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Darwin Correspondence Project

To R. F. Cooke   24 November 1877

Down, | Beckenham, Kent. | Railway Station | Orpington. S.E.R.

Nov 24. 1877

My dear Sir,

You wrote to me two or three weeks ago saying that you intended to print off 1,000 copies of the Origin; & I answered you that I had no corrections. I suppose the 2000 copies now spoken of includes the previous 1,000; but I should like to hear how this is.1

With respect to the Fertilisation of Orchids, if Mr Murray thinks fit I shall be glad to have it stereotyped: I enclose one trifling erratum.2

I fear that I cannot agree to Cross-Fertilisation & Forms of Flowers being stereotyped: but before I finally decide I should like to hear how many copies you have of each.3 It is too soon to stereotype Forms of Flowers & I am working so hard that I cannot bear to give up two or three weeks to correct Cross-Fertilisation

It is extremely kind of Messrs Clowes to have kept up the type so long, & I can see that it is a great pity not to take advantage of it for stereotyping

My dear Sir | Yours sincerely | Ch. Darwin


See letters from R. F. Cooke, 12 October 1877 and 23 November 1877; Cooke’s letter of two or three weeks ago saying that he intended to print 1000 copies of Origin has not been found, nor has CD’s letter to Cooke saying he had no corrections.
See letter from R. F. Cooke, 23 November 1877. For the correction, see the letter from J. V. Carus, 13 June 1877; the correction was made to the revised second edition of Orchids in 1882.
Cross and self fertilisation and Forms of flowers. Stereotyping involved preparing preparing a mould of papier-mâché or plaster that could be used to produce a solid plate of type metal, which made the text harder to alter.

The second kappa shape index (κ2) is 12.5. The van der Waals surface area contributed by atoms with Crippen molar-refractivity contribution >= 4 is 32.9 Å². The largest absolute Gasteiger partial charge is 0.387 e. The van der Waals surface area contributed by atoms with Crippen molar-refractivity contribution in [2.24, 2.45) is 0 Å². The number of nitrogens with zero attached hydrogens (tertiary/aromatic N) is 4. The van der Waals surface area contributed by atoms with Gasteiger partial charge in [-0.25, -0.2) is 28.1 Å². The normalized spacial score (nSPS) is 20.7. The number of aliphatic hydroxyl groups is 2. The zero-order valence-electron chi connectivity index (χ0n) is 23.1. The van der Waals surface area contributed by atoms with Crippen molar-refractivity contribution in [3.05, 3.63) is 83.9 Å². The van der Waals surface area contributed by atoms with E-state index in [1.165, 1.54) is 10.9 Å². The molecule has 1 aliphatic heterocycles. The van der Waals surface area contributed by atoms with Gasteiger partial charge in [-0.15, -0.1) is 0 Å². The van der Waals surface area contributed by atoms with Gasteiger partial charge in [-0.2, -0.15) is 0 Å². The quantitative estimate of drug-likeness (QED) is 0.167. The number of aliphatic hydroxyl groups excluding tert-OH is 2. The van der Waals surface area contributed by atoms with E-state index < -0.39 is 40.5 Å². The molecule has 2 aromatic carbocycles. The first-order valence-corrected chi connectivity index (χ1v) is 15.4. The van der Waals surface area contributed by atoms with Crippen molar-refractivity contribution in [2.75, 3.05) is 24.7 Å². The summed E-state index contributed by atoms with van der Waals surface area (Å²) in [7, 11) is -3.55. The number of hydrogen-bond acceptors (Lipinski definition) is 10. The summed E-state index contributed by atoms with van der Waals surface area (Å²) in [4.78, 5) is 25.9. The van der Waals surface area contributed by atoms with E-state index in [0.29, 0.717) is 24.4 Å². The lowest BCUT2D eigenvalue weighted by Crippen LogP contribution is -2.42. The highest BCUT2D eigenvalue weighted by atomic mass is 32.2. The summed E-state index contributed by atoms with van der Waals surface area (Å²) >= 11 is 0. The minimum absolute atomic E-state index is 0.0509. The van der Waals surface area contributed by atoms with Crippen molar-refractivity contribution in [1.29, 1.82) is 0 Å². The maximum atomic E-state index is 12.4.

Cross and self fertilisation: The effects of cross and self fertilisation in the vegetable kingdom. By Charles Darwin. London: John Murray. 1876.

Forms of flowers: The different forms of flowers on plants of the same species. By Charles Darwin. London: John Murray. 1877.

Orchids: On the various contrivances by which British and foreign orchids are fertilised by insects, and on the good effects of intercrossing. By Charles Darwin. London: John Murray. 1862.

Origin: On the origin of species by means of natural selection, or the preservation of favoured races in the struggle for life. By Charles Darwin. London: John Murray. 1859.


Asks exact number of copies of recent printing of Origin.

Approves stereotyping Orchids,

but fears he cannot approve of stereotyping Cross and self-fertilisation and Forms of flowers. It is too soon for the latter, and he is too busy to correct the former.

Letter details

Letter no.
Charles Robert Darwin
Robert Francis Cooke; John Murray
Sent from
Source of text
National Library of Scotland (John Murray Archive) (Ms. 42152 ff. 300–1)
Physical description
3pp †

Please cite as

Darwin Correspondence Project, “Letter no. 11252,” accessed on 16 September 2021,